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For $0 < x < 2\pi$ and positive even $n$, the only solution for $\cos^n x-\sin^n x=1$ is $\pi$.
The argument is simple as $0\le\cos^n x, \sin^n x\le1$ and hence $\cos^n x-\sin^n x=1$ iff $\cos^n x=1$ and $\sin^n x=0$.

My question is that any nice argument to show the following statement?

'For $0 < x < 2\pi$ and positive odd $n$, the only solution for $\cos^n x-\sin^n x=1$ is $\frac{3\pi}{2}$.'

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@lab bhattacharjee Thanks for informing. Nevertheless, I think the solution provided here is elegant. – pipi Oct 24 '12 at 5:03
ya, it's exquisite. – lab bhattacharjee Oct 24 '12 at 5:08
up vote 6 down vote accepted

We leave the case $n = 1$ and $n = 2$ separately, and assume $n \geq 3$ from now on.

Observe that if $|r| \leq 1$, then $|r^n| \leq r^2$ with equality if and only if $r = 0$ or $|r| = 1$. Then it follows that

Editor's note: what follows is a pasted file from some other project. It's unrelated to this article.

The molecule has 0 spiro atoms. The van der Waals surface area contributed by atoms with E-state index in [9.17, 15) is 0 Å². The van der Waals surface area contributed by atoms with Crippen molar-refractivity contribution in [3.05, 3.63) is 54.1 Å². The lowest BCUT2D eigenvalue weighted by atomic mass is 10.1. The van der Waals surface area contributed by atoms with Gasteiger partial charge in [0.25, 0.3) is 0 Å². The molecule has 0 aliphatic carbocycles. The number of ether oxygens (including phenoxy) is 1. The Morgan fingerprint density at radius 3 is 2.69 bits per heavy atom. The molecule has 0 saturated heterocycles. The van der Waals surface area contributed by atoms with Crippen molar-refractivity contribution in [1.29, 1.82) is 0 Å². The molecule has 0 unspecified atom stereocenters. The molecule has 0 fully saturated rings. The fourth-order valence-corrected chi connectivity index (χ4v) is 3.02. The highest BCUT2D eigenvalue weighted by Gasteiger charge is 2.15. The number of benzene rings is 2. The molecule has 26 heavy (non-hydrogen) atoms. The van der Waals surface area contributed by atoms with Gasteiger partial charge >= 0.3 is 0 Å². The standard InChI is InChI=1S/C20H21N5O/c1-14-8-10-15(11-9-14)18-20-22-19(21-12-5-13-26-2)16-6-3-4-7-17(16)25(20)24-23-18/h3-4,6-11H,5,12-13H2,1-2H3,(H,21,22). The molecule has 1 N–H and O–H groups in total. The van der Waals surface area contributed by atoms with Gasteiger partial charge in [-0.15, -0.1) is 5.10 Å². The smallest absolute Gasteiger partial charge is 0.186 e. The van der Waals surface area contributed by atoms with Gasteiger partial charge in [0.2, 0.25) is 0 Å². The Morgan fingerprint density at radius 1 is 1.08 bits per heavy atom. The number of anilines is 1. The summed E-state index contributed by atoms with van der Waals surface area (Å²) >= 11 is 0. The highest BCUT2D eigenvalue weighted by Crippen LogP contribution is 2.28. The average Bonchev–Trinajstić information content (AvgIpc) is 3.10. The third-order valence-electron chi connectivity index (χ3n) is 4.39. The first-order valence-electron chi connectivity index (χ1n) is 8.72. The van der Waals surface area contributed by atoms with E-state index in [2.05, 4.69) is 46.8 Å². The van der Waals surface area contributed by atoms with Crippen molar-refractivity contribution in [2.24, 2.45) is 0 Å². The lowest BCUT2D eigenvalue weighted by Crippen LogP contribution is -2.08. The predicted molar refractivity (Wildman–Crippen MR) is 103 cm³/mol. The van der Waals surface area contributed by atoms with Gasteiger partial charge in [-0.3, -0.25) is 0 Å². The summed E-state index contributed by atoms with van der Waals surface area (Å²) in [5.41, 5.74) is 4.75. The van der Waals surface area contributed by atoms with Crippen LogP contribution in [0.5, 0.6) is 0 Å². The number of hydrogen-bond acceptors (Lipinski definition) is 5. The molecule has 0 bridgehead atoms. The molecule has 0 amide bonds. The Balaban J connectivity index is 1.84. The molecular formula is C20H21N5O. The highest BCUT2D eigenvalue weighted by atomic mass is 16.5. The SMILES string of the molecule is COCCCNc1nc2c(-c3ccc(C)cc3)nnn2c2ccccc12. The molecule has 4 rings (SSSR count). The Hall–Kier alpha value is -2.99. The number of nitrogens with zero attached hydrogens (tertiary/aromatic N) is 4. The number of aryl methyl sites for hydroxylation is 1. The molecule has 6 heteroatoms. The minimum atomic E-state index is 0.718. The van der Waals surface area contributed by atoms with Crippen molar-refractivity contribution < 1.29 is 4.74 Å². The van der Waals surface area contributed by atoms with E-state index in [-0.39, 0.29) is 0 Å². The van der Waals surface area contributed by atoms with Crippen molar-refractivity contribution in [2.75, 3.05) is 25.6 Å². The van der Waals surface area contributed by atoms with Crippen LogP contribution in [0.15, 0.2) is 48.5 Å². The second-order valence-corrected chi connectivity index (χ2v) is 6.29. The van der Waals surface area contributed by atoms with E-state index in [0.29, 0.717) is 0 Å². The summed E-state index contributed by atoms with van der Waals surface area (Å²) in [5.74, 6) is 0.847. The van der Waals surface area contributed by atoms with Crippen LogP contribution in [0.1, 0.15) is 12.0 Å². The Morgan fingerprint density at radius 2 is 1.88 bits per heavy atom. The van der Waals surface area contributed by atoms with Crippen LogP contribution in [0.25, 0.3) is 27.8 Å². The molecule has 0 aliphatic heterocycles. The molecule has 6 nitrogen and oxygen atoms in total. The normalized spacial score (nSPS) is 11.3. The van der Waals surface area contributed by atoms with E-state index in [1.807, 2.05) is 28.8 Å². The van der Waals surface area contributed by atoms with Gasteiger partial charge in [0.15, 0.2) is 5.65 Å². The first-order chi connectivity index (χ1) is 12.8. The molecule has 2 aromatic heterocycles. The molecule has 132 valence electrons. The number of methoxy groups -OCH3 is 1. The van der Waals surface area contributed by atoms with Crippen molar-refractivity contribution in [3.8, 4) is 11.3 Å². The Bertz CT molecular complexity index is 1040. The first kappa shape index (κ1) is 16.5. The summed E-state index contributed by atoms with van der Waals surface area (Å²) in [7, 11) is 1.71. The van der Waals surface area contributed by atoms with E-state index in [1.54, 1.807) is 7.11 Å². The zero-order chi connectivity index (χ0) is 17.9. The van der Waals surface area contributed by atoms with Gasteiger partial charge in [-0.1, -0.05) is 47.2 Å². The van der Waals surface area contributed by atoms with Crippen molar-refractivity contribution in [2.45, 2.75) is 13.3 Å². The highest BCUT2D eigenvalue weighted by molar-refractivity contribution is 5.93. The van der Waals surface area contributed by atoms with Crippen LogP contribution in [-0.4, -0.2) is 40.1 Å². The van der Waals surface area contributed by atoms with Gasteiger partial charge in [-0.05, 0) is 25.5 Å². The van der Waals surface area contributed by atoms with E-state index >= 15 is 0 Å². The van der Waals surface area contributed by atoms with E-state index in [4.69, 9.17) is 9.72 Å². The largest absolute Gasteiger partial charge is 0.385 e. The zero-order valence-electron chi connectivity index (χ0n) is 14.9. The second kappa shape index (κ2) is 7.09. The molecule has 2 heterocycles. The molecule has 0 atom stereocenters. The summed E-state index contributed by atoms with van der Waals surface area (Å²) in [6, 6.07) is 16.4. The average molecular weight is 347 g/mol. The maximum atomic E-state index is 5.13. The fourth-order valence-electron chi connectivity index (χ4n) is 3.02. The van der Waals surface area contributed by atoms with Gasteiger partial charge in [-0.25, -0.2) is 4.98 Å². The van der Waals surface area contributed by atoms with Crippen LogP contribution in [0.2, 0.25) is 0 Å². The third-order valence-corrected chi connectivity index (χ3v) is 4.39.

$$1 = \left|\cos^n x - \sin^n x\right| \leq \left|\cos^n x\right| + \left|\sin^n x\right| \leq \cos^2 x + \sin^2 x = 1. $$

This forces every intermediate inequality to be equality. In particular, we must have

$$ \cos x , \sin x \in \{0, \pm 1\}.$$

Thus $x \in \{ \frac{\pi}{2}, \pi, \frac{3\pi}{2} \}$. Now the rest is clear.

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This is a nice solution, using the same technique to solve all the cases. Thanks! – pipi Oct 24 '12 at 1:43
Using this technique, $\cos^n x \pm \sin^n x=1$ can be easily solve for all positive integers $n$. – pipi Oct 24 '12 at 4:48

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